With the end of the NY state measles outbreakexternal icon, the United States has maintained our measles elimination status of nearly 20 years.
While we expect importations of measles cases into the United States to continue, the risk for measles for the majority of the population would still remain low. That is because most people in the United States are vaccinated against measles.
The World Health Organization (WHO) definespdf iconexternal icon measles elimination as “the absence of endemic measles virus transmission in a defined geographical area (e.g. region or country) for at least 12 months in the presence of a surveillance system that has been verified to be performing well.” In 2000, measles was declared eliminated from the United States. That means the disease is no longer constantly present in this country. However, travelers continue to bring measlesexternal icon into the United States, and it can sometimes spread and cause outbreaks among people who are not vaccinated. If a measles outbreak continues for a year or more, the United States could lose its measles elimination statusexternal icon.
Measles outbreaks continue to occur in countries around the world so there is always a risk of measles importations into the U.S.
- When measles is imported into a community with a highly vaccinated population, outbreaks either don’t happen or are usually small.
The outbreaks in New York State (“Rockland County”) and New York City have ended.
- The outbreaks in New York City and New York State started on September 30 and October 1, 2018, respectively. These outbreaks were associated with importations from Israel and had ongoing transmissions for almost one year in large, close-knit, and under-vaccinated Orthodox Jewish communities. They accounted for 75% of measles cases in the U.S. during 2019. These outbreaks threatened the measles elimination status of the United States.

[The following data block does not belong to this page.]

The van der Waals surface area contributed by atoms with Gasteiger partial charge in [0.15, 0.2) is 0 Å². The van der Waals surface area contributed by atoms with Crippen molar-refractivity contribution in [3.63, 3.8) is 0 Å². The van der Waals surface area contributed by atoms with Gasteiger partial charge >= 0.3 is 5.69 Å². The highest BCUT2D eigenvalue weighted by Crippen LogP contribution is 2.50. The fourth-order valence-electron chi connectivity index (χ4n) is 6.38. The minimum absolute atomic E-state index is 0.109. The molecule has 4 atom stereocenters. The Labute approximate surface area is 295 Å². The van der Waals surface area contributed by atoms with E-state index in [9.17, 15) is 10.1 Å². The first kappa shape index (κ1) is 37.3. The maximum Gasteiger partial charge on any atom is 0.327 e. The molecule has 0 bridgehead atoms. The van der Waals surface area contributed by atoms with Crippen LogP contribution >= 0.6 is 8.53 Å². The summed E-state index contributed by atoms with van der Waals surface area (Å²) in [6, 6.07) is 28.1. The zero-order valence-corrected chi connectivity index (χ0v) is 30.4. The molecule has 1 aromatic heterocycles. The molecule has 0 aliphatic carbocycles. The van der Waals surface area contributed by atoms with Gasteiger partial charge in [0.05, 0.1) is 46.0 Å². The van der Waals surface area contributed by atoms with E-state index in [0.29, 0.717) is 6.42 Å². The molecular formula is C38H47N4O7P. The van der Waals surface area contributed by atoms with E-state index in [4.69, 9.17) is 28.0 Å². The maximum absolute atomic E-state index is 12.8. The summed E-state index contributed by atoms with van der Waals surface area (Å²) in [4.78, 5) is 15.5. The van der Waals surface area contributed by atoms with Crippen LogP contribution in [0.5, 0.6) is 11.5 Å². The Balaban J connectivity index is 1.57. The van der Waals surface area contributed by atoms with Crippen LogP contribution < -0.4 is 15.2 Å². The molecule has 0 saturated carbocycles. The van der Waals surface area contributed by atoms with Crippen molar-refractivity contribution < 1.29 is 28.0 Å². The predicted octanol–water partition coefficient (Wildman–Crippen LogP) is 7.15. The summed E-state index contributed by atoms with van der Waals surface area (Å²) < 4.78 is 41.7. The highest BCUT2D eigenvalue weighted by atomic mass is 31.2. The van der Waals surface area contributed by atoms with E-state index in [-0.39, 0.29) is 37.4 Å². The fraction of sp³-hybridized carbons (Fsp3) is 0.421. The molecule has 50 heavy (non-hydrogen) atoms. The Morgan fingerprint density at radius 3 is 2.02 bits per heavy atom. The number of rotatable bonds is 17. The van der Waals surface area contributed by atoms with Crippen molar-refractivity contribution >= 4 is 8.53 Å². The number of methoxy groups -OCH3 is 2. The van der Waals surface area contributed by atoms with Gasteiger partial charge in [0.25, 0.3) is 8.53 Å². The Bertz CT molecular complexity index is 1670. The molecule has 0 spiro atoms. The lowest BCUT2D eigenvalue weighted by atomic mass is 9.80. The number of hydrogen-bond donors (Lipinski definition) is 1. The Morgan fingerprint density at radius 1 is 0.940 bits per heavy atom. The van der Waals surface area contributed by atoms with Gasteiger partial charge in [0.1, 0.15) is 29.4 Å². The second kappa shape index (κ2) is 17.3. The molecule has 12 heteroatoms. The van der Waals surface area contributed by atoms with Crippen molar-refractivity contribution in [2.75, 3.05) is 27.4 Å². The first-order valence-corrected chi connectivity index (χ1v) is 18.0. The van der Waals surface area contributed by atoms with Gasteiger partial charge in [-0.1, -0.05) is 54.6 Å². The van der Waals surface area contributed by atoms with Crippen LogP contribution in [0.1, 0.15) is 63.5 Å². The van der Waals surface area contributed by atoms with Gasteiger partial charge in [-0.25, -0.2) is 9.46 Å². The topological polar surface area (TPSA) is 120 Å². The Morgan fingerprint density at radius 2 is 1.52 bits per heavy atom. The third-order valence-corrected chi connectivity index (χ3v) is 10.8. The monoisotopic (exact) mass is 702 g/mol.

- On September 3, 2019, New York Cityexternal icon declared the end of their measles outbreak, followed by the New York State Department of Healthexternal icon declaring the end of their outbreak on October 3, 2019.
- CDC has been working with the Pan American Health Organization (PAHO) throughout the year to keep stakeholders updated on measles surveillance. CDC will meet with PAHO’s Regional Verification Commission in the coming months to review the U.S. data and verify measles elimination status.
- CDC will continue to work with state and local partners to try to identify every case of measles and prevent measles transmission within this community and beyond. CDC will also continue to work with local partners to strengthen vaccine confidence in these communities to prevent a future recurrence of this situation.
Achieving measles elimination status and maintaining it for 19 years was a historic public health achievement.
- Even if we lose our measles elimination status, vaccine coverage in the U.S. remains high. Therefore, the majority of the U.S. population remains at low risk for getting the disease.
- The best thing you can do to protect yourself and your community is to make sure you and all of your loved ones get vaccinated on time according to CDC’s routine immunization schedule.
- Achieving and maintaining elimination status has been a major undertaking. It has required a significant investment of people, time, and resources. (See Measles Epidemiology in the United Statesexternal icon. J Infect Dis 2004; 189(Suppl 1) May 2004: S1–90 and Elimination of Endemic Measles, Rubella, and Congenital Rubella Syndrome From the Western Hemisphereexternal icon. JAMA Pediatr. 2014;168(2):148-155). Reestablishing elimination status would take time and resources.
- However, there won’t be any economic, political, or practical penalties for losing elimination. Losing measles elimination would have no adverse implications for the immunization program, its funding, or access of America’s children to vaccination either in the private sector or through the federally funded Vaccines for Children Program.
Children should be vaccinated on schedule with MMR vaccine.
- CDC recommends getting vaccinated with two doses of measles-mumps-rubella (MMR) vaccine according to the routine immunization schedule. If you’re traveling internationally, you should make sure everyone in your family is fully vaccinated against measles before departure.
- Recommendations for infants traveling internationally have not changed. Infants (6 through 11 months old) should receive 1 dose of measles-mumps-rubella (MMR) vaccine before travel. This dose does not count as the first dose in the routine childhood vaccination series.
During an outbreak of measles, public health authorities might recommend an early dose of MMR for infants 6—11 months old who live in, or are traveling to, communities in the U.S. where there is ongoing, community-wide transmission of measles. They may also recommend a second dose of MMR for children 1—4 years of age, and/or adults who previously only received one dose, depending on the age of the affected population. Check the local health department’s website for specific recommendations.